Huge, Distant Comet Already Active with a Coma
Astronomers analyze data from NASA’s TESS spacecraft and find that giant Comet Bernardinelli-Bernstein is already active and has a coma.
Astronomers are still working to understand that huge comet that was recently discovered and led Beth to yell at headline writers. Comet Bernardinelli-Bernstein was discovered back in June of this year in data from the Dark Energy Survey, which has been working to survey the Southern Hemisphere’s sky.
While most comets are about one kilometer across, this particular comet is estimated at 100 kilometers across, making it the largest comet ever discovered. Right now, comet BB is out past the orbit of Uranus, but it’s expected to come close to Saturn’s orbit before heading back out toward the Kuiper Belt. So it’s not a threat to Earth, or even Saturn, but its size has made it an unusual subject of interest for planetary scientists.
We’ve talked about the differences between an asteroid and a comet on this show, and on Astronomy Cast, before, but the basic point remains that they are essentially the same type of rocky body. Comets, however, are considered active when the ices in their structure begin to vaporize as they approach the Sun and get warmer. These ices can be a variety of types: water, carbon dioxide, carbon monoxide, etc. Each type of ice vaporizes at a different temperature. And with comet BB being so far away but still so large, astronomers led by Tony Farnham wondered if the comet was already active despite its distance.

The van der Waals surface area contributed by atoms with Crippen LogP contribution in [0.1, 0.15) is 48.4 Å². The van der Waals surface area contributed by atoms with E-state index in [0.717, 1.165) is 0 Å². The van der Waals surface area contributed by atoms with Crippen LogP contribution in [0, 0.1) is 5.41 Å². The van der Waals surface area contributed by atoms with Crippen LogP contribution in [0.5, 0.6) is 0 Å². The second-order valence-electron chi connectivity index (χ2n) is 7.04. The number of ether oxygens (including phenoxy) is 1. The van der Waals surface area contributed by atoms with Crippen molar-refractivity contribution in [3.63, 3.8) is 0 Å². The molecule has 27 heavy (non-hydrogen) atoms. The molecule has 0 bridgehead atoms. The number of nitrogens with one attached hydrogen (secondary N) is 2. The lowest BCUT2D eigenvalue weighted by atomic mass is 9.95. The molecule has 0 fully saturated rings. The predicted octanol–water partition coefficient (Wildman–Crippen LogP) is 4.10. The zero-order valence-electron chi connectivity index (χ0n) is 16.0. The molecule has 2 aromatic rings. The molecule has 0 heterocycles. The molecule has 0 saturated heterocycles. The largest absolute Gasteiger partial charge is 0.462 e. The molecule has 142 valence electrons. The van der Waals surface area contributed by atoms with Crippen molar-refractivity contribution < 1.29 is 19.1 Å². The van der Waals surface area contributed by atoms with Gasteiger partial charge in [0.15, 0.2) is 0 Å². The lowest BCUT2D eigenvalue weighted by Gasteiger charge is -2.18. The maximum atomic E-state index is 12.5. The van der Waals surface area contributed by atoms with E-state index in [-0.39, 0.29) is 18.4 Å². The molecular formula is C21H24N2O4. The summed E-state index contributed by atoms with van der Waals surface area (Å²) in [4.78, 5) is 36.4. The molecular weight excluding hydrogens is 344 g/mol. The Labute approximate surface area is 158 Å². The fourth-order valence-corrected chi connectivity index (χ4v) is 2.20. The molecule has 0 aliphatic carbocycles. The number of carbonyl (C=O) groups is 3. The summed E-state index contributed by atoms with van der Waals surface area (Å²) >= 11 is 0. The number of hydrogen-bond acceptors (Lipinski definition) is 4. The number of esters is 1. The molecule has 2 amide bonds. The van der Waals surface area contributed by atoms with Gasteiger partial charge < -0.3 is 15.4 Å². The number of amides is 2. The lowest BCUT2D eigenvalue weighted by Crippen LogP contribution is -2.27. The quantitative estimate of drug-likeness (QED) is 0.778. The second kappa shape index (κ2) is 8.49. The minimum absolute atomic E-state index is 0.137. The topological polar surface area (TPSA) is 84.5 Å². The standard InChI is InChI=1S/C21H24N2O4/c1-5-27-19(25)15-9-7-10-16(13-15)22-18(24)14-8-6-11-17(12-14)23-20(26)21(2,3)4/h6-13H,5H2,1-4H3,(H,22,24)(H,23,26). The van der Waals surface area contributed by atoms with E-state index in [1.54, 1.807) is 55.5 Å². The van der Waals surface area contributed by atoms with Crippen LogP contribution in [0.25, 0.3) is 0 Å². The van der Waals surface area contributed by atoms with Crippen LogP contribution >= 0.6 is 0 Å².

Unfortunately, the Dark Energy Survey images did not have the resolution necessary to say for certain one way or another if comet BB is vaporizing, so the team turned to data gathered by NASA’s TESS spacecraft. They stacked the images taken, confirmed their accuracy, and found that yes, comet BB is surrounded by a hazy glow indicating the sublimation of ice. And due to the distance, the ice being sublimated is likely carbon monoxide. The results were published in The Planetary Science Journal.
University of Maryland press release
“Early Activity in Comet C/2014 UN271 Bernardinelli–Bernstein as Observed by TESS,” Tony L. Farnham, Michael S. P. Kelley and James M. Bauer, 29 November 2021, The Planetary Science Journal